These days I may look stylish, or I may look terrible (the jury is still out on the fishtail chiffon dress that I recently bought in the H&M sale).
We are told that, for half of women, their confidence dwindles by the time they reach 51.
The world is stuffed full of attractive, sexy women in their 50s, in boardrooms, on the school run, on television. They pile on the pounds, don’t exercise, leave it for months before getting their roots done, slop around in old jogging bottoms, swap their stilettoes for Uggs and think make-up is for special occasions.
As I know only too well, staying visible in your 50s requires graft, plain and simple.
My brother Michael was fond of saying: ‘Mandy makes the best of what she’s got, and God knows it’s not a lot.’ Or, as my mother always said, slightly more tactfully, the way you present yourself to the world is an externalisation of your own self-esteem.
I’d certainly not win any beauty parades for the over-50s, but I have standards that stop me disappearing: jogging bottoms do not pass the front door, apart from heading to the gym, and I never eschew the mascara and eyeliner — ever. I felt good after my workout — which made me happy.
‘I like it when the body of your partner fits yours,’ said another study participant, a male who is 5ft 11in tall.
‘It also makes it easier to kiss, hold hands and do other activities with your partner.'George Yancey, a professor of sociology at the University of North Texas and the study’s lead author, believes that the height preferences of men and women can be explained by traditional societal expectations and gender stereotypes.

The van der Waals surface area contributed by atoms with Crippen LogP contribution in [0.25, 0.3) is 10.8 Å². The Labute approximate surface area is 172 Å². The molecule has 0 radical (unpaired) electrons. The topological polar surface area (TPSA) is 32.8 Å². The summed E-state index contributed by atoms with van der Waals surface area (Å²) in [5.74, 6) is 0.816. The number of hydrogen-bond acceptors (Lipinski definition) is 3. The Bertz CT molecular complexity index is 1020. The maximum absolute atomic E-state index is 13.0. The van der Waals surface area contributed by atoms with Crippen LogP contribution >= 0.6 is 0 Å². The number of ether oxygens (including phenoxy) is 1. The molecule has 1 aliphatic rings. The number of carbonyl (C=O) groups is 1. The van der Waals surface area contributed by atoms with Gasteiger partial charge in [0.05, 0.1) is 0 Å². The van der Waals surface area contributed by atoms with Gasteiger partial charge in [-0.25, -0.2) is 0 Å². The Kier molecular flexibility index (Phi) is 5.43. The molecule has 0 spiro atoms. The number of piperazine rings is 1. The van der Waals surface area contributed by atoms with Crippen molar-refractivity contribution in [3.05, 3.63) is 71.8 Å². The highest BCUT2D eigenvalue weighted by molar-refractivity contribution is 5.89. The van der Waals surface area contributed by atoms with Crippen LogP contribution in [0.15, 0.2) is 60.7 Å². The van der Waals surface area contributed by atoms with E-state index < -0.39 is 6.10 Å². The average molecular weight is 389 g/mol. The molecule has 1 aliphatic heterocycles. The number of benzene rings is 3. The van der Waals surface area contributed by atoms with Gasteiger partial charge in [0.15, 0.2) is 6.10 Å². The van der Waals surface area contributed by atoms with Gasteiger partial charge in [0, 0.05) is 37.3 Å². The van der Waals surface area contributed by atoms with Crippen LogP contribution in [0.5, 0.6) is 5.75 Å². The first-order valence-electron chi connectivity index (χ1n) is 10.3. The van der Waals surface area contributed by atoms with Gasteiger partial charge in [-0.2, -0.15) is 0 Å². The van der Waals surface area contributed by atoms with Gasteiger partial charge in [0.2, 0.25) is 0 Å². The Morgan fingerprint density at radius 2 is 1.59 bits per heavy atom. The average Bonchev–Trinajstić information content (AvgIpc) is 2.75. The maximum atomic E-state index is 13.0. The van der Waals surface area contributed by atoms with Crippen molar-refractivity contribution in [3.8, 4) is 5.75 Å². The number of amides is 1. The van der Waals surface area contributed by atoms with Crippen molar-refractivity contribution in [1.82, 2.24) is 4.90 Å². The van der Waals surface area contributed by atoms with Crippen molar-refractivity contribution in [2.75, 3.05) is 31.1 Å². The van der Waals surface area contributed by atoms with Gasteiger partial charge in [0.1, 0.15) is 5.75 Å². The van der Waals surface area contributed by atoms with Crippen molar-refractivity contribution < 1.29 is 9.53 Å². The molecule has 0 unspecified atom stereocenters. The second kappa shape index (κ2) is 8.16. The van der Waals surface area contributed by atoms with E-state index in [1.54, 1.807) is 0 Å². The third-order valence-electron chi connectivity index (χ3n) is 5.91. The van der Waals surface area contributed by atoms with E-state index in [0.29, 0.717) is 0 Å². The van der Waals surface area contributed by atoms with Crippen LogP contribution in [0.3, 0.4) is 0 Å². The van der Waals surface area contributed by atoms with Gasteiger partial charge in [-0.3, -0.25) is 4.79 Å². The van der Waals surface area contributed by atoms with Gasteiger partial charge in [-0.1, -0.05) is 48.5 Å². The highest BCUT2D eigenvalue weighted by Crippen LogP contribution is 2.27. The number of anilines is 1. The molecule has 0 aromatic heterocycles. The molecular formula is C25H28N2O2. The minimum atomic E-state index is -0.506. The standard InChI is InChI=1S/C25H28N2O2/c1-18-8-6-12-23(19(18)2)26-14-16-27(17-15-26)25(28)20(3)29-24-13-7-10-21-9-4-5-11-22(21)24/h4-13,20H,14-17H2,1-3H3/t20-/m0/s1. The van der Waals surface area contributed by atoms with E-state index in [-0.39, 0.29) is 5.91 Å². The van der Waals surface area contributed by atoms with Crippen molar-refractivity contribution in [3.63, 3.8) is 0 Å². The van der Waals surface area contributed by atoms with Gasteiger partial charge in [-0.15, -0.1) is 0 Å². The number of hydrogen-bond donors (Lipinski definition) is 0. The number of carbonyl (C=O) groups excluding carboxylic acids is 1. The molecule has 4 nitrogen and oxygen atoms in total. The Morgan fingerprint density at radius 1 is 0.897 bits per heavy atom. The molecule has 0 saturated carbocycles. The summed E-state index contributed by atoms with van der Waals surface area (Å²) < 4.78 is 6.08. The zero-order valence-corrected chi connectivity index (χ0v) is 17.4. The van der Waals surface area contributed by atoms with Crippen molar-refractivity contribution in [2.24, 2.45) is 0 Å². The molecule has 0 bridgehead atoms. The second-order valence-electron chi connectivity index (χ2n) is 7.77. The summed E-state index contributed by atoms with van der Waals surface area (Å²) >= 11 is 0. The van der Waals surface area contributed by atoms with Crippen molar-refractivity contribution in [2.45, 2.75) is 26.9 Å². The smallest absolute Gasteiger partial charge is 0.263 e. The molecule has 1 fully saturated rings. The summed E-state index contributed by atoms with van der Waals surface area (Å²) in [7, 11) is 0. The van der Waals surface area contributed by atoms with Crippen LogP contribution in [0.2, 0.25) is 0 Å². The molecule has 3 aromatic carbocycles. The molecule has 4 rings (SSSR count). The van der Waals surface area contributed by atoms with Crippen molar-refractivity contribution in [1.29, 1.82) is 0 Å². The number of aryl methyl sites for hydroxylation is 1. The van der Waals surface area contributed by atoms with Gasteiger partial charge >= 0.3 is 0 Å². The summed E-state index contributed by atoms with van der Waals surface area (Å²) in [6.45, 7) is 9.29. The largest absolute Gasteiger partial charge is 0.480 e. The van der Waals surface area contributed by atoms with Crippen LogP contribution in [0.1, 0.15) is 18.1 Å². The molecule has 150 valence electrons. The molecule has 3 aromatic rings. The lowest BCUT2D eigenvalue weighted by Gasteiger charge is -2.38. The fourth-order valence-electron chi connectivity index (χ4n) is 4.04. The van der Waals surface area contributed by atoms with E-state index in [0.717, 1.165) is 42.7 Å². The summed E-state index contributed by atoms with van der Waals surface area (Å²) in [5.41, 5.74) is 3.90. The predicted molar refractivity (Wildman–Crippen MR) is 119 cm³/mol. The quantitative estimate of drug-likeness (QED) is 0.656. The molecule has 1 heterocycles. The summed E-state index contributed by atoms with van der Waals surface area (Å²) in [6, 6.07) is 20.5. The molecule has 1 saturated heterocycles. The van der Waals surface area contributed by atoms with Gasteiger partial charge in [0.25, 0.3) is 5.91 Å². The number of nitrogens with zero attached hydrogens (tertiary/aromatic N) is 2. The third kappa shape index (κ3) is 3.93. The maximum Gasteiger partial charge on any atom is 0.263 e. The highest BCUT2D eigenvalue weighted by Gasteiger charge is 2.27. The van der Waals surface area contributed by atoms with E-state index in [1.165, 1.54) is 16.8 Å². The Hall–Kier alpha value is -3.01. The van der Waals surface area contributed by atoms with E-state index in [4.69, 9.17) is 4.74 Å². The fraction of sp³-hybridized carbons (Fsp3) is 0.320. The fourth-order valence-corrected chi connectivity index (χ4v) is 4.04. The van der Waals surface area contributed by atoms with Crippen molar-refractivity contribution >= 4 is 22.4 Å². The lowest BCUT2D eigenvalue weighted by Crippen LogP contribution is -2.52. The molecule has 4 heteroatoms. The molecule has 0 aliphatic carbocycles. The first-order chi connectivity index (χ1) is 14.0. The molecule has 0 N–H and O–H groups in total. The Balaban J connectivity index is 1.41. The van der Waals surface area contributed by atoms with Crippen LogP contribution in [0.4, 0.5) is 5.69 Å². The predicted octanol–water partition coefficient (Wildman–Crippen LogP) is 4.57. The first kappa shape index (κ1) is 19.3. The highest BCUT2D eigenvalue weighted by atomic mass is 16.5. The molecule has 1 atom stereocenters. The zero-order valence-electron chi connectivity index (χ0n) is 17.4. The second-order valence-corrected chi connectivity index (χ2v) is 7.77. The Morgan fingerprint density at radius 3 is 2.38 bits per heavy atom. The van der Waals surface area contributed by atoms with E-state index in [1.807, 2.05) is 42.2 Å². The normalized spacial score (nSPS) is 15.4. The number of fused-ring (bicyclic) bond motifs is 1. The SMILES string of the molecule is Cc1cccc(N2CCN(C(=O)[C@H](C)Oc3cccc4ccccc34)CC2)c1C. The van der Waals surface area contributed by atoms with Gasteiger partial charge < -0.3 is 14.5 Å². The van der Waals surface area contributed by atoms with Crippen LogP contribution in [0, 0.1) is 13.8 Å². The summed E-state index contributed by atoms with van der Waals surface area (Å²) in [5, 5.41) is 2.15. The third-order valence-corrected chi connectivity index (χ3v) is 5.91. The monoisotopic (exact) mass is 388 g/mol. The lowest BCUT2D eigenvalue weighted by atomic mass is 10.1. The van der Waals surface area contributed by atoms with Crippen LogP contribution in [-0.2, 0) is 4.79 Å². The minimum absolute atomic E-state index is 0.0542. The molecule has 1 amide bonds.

He pulled a packet of thyme out of my basket and asked me what I was cooking. I laughed it off — but there’s a truth in what he noticed. She discarded her jogging bottoms and squeezed back into her glamorous old frocks, had her hair cut and coloured, and went back to work part-time. There is power in invisibility, if you know how to use it.So I finally stopped mourning the pretty girl I once was, and began to embrace the next stage of life.In contrast, nearly half of the women – 48.9 per cent – wanted to date only men taller than they are. The participants answered open-ended questions in an online survey.The second part of the study, which will be published in in an upcoming edition of the Journal of Family Issues, included 54 male (average height of 5ft 9in) and 131 female volunteers (average height of 5ft 4in) recruited from a U. The findings were similar to the first part of the study: 37 per cent of male respondents wanted to date only women shorter than they are, while 55 per cent of female respondents wanted to date only men taller than they are.‘Something just feels weird in thinking about looking "down" into my man’s eyes.